Another exception where the FLSA law may be restricted is for employees working under a union contract or another type of employment contract.
In this case, the employer must adhere to the terms of the collective bargaining agreement. If the employer fails to comply with the agreement regarding mandatory overtime, it is considered a breach of contract, which can subject the employer to a civil suit.
What Is the Fair Labor Standards Act (FLSA)?
The Fair Labor Standards Act was passed in 1938. It is the primary law that deals specifically with wage and hour limitations.
The Fair Labor Standards Act:
- Defines the 40-hour work week.
- Establishes the federal minimum wage.
- Places restrictions on child labor.
- Applies to employers with over $500,000 in annual sales.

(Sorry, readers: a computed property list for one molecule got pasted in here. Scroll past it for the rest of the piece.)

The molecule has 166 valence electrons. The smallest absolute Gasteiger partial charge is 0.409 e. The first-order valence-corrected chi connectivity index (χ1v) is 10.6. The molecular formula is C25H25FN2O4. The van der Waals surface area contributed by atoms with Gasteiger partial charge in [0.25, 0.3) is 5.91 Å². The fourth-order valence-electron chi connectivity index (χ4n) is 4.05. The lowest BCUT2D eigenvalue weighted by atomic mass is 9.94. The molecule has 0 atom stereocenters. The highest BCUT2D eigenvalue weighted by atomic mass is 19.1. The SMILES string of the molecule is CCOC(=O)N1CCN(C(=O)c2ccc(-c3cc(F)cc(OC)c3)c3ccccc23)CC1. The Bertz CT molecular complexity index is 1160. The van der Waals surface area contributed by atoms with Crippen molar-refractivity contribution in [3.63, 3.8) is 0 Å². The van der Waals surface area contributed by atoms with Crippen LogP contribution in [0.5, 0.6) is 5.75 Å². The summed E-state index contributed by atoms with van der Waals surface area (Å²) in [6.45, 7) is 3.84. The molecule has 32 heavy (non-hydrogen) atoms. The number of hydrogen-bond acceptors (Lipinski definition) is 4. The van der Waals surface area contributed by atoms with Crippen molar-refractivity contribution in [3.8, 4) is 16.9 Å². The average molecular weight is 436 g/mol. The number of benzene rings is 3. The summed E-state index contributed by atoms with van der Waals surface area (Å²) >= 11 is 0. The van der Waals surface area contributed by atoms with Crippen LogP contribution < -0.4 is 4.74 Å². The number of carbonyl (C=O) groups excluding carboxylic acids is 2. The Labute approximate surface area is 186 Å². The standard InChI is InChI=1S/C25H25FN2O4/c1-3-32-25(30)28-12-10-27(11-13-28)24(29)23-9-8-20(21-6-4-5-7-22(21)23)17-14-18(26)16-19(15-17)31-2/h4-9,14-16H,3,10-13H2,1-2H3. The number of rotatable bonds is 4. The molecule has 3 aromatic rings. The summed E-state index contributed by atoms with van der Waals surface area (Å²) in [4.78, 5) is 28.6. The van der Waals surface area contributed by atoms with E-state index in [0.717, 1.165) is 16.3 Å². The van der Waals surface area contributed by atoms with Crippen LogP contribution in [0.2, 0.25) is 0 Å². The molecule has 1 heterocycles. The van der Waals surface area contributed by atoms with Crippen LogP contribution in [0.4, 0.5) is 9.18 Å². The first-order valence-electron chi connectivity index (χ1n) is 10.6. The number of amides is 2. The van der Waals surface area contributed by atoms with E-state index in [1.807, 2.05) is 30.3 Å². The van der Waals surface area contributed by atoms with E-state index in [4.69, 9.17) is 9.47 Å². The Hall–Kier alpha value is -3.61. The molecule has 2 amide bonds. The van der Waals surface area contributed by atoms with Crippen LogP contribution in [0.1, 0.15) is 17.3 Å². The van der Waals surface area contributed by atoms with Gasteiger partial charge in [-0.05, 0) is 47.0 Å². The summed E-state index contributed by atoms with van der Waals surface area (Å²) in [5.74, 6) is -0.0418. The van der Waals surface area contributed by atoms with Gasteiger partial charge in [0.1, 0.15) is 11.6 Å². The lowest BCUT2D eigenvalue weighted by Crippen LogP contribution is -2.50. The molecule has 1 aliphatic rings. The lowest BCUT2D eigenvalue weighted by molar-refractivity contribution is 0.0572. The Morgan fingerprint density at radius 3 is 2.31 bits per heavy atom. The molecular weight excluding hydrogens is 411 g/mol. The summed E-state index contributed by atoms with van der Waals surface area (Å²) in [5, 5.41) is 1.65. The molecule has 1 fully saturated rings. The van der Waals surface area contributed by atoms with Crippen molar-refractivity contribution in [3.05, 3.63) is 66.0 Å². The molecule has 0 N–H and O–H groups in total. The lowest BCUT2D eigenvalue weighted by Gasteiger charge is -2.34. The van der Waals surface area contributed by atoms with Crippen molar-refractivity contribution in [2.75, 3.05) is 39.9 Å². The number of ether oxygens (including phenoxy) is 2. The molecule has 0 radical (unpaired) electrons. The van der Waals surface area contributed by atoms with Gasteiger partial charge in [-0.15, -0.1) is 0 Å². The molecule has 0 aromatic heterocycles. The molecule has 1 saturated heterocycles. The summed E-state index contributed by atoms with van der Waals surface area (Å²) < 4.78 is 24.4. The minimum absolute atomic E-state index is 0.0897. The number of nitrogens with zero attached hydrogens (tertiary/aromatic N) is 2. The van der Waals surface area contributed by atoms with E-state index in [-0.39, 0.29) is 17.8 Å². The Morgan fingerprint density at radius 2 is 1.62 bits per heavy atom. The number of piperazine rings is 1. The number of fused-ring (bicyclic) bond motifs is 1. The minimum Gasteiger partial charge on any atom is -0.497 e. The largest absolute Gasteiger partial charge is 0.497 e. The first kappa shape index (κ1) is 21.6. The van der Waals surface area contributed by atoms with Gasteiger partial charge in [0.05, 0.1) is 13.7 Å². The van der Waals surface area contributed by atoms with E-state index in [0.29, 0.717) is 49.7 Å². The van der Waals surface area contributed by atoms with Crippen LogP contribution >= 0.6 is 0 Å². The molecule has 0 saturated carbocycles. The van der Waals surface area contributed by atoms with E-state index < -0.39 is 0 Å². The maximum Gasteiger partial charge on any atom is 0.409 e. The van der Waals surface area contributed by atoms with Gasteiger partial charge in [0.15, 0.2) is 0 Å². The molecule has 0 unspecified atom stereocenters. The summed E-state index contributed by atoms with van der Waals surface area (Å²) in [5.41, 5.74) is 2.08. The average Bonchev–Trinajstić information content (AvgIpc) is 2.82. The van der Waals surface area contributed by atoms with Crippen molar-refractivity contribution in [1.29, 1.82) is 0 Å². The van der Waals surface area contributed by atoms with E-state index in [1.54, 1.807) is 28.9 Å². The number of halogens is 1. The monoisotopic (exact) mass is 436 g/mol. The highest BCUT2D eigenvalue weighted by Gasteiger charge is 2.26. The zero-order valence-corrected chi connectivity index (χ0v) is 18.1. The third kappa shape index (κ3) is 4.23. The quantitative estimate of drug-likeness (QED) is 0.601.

- Applies to employers engaged in interstate commerce.
Can an Employee Refuse to Work or Avoid Mandatory Overtime?
Under normal circumstances, an employee cannot refuse to work mandatory overtime simply because he or she doesn't want to. The best way to avoid mandatory overtime is to have a union contract.
Non-union employees who refuse to comply and work the mandatory overtime requested by the employer may be legally fired or subject to discipline.
There are a few instances when terminating an employee who refused to work overtime is deemed an illegal action. These instances include:
- When the overtime breaches a contract.
- When working overtime may create a health or safety hazard.
- When employees are not paid according to federal and state law.
- Family emergencies that are protected under the Family Medical Leave Act (FMLA).
Some state regulations, such as the one in place in California, [place limitations on mandatory overtime for employees who have clocked 72 hours, or more, in the previous week.
What Constitutes Discrimination for Non-Exempt Employees Working Overtime?